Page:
Despite their role in the development and spread of microbial infections, certain peptides and amino acids, d-amino acids in particular, have been reported to exhibit broad-spectrum antimicrobial, anti-quorum sensing as well as antibiofilm activity. They are less likely to be resisted by microbes, hence offer an advantageous alternative to traditional antimicrobial drugs [97,98,99,100]. The aforementioned different roles of amino acids have been discussed in detail, in the forthcoming sections.

5. Role of Amino Acids in Bacterial Cell Wall Formation and Controlling Planktonic Bacteria

Amino acids perform different functions in planktonic bacteria, ranging from exhibiting protective roles to being used as nutritional substrates. Bacterial peptidoglycan (PG), an important functionary in the biosynthesis of the bacterial cell wall, has amino acid constituents in it [101]. PG is a polymer that gives strength to the bacterial cell wall and has sugar molecules alongside its amino acid residues [102]. PG relies on penicillin-binding proteins (PBP) for its synthesis, while its strength and elasticity are dependent on amino acids that regulate the function of PBP [103].
The synthesis of peptidoglycan takes place in the cytoplasm in three stages i.e., i) synthesis of nucleotide precursors namely UDP-N-acetylglucosamine and UDP-N-acetylmuramyl pentapeptide, ii) assembly of precursors into monomer subunits and iii) polymerisation of monomers in the presence of glycosyltransferases [104]. The precursor nucleotide UDP-N-acetylglucosamine is synthesised from fructose-6-phosphate in the presence of enzyme glucoamylase (Glm), the precursor UDP-N-acetylglucosamine is converted into nucleotide UDP-N-acetylmuramyl pentapeptide by MurA, MurB, MurC, MurD, MurE and MurF enzymes [105,106]. A typical pentapeptide has -(l-alanine-d-glutamine-l-lysine-d-alanine-d-alanine)- sequence of amino acids [107].
The precursor nucleotides are then bonded to undecaprenyl phosphate and form the monomeric lipid-anchored disaccharide pentapeptide units (also known as lipid II) which are cross-linked and polymerised by enzymes glycosyltransferases and penicillin-binding proteins (PBPs) to form peptidoglycan layers [104,108,109]. Figure 7 is a depiction of disaccharide pentapeptide monomer of peptidoglycan.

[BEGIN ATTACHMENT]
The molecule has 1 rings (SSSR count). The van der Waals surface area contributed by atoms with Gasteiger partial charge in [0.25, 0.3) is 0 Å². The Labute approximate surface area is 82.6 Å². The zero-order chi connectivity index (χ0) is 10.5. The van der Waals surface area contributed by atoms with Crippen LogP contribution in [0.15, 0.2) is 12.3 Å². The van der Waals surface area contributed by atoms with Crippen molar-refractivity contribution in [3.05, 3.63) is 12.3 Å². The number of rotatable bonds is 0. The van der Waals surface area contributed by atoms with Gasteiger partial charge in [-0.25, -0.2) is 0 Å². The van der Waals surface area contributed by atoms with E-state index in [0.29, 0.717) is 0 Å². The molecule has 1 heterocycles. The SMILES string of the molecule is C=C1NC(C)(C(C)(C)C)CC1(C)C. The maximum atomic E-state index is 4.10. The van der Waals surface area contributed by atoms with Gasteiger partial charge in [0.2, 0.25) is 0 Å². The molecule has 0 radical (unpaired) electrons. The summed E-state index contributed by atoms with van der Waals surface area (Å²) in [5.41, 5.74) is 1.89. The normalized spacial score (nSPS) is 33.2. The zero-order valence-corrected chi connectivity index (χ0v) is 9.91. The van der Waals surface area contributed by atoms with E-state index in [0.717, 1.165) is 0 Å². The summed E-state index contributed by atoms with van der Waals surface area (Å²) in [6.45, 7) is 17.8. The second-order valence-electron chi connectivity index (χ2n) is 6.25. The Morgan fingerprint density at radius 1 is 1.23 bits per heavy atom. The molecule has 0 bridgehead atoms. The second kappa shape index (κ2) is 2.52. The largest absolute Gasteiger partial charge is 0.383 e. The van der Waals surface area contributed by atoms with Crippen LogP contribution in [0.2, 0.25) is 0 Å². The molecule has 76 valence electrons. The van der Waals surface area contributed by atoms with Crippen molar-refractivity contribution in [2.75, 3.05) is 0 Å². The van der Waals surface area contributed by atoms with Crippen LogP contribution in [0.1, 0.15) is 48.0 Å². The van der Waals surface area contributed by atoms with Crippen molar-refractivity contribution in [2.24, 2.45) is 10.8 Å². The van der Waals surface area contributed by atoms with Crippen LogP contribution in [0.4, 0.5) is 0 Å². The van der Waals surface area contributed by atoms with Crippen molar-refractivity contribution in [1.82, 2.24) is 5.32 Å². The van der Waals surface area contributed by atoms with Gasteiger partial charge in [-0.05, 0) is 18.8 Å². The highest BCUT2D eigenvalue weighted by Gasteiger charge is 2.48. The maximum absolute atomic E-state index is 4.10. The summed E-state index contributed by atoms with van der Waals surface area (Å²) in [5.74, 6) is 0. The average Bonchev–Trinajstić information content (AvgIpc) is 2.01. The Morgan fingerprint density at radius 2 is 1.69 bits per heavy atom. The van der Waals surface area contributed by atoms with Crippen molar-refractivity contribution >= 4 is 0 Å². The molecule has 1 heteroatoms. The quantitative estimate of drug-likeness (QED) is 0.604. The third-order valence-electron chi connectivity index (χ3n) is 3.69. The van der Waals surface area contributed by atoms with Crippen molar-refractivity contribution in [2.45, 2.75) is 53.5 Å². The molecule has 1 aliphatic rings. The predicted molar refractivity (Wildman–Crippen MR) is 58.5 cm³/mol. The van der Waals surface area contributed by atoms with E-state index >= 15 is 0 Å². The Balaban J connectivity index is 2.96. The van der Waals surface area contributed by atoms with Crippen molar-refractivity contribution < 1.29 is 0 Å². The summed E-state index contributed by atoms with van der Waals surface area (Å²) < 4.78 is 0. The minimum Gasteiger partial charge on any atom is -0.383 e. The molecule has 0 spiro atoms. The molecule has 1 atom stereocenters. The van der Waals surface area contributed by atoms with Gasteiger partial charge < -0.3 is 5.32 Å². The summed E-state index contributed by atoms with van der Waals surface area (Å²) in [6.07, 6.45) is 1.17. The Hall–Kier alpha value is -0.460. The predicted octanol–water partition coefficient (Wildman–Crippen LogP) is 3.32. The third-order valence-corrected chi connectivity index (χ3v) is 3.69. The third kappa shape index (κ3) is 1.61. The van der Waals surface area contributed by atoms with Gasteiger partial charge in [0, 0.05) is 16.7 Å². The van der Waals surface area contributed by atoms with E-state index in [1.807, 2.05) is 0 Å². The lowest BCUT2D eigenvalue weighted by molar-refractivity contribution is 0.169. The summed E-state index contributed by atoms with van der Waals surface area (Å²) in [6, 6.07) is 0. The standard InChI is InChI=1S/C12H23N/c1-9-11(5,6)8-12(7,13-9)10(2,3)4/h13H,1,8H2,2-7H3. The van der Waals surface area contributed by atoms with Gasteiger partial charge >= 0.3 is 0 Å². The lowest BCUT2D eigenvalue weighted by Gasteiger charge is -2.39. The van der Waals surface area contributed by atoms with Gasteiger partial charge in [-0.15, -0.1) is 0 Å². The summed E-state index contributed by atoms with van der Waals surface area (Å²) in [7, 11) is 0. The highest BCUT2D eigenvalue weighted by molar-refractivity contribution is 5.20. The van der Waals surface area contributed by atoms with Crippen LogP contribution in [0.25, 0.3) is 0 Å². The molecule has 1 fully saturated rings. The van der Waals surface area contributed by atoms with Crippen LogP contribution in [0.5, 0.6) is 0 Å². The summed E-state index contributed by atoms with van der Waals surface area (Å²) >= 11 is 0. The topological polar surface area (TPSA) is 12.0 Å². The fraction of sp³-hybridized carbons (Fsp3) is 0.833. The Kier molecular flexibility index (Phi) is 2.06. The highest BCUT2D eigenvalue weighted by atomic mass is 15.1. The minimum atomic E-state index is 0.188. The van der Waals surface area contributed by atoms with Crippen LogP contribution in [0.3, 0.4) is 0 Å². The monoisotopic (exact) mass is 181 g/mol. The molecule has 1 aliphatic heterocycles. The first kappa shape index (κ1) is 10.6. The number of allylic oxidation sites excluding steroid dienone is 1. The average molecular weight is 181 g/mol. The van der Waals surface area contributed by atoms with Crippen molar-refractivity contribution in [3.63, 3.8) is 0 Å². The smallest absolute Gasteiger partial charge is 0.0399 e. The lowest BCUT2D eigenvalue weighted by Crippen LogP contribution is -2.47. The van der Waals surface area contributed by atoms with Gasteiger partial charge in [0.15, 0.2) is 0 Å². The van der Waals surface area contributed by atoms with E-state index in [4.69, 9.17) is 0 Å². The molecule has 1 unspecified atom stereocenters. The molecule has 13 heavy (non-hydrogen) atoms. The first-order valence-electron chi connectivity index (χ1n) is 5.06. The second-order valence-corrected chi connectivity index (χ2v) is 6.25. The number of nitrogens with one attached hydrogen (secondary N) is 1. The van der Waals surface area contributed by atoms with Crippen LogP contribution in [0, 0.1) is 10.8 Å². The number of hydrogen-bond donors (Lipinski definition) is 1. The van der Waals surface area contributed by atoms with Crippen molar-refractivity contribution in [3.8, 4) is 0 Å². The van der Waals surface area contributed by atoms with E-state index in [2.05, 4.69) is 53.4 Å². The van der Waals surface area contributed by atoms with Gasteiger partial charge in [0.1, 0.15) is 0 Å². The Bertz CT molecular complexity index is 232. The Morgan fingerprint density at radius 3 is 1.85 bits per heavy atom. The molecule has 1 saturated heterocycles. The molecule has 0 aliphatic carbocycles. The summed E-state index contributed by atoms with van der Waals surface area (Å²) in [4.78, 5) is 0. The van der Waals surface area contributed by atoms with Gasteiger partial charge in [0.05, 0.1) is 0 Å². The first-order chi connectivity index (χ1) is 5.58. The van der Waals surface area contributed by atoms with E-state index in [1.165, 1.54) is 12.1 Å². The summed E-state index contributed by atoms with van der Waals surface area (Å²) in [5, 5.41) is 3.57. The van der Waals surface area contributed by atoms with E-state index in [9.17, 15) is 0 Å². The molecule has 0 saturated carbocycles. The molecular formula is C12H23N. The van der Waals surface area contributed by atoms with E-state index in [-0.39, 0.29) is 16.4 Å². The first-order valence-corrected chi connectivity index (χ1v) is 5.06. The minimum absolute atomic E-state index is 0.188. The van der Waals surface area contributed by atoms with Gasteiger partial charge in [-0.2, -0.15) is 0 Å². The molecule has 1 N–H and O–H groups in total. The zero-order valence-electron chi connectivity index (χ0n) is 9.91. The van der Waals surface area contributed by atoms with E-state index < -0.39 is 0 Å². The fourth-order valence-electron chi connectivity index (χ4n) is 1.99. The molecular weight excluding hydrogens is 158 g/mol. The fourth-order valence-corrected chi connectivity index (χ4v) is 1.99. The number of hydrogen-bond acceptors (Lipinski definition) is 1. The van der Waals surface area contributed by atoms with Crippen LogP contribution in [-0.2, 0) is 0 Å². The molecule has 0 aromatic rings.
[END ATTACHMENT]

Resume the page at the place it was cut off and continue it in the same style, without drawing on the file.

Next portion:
The basic two-dimensional structure of peptidoglycan mesh remains the same in both Gram-positive and Gram-negative bacteria i.e., glycan strands are oriented in circumferential order and crossly linked by peptide side chains [110]. Figure 8 is a general depiction of pentaglycine cross-linkages in Gram-negative and Gram-positive bacterial peptidoglycan.
Gram-positive bacteria possess multilayers (10 or more) of peptidoglycan and is about 50% of the cell wall weight, whereas the peptidoglycan in Gram-negative bacteria is 1–2 layered, constituting 10–20% of the cell envelop weight [112,113].
The thin layered peptidoglycan of Gram-negative bacteria is sandwiched between the outer membrane (OM) and inner membrane (IM), compared to the multi-layered thick peptidoglycan of Gram-positive bacteria which is located exterior to the cytoplasmic membrane and is exposed to the extracellular environment [114]. Figure 9 is a depiction of Gram-negative and Gram-positive bacterial cell wall types, showing the location of peptidoglycan layers.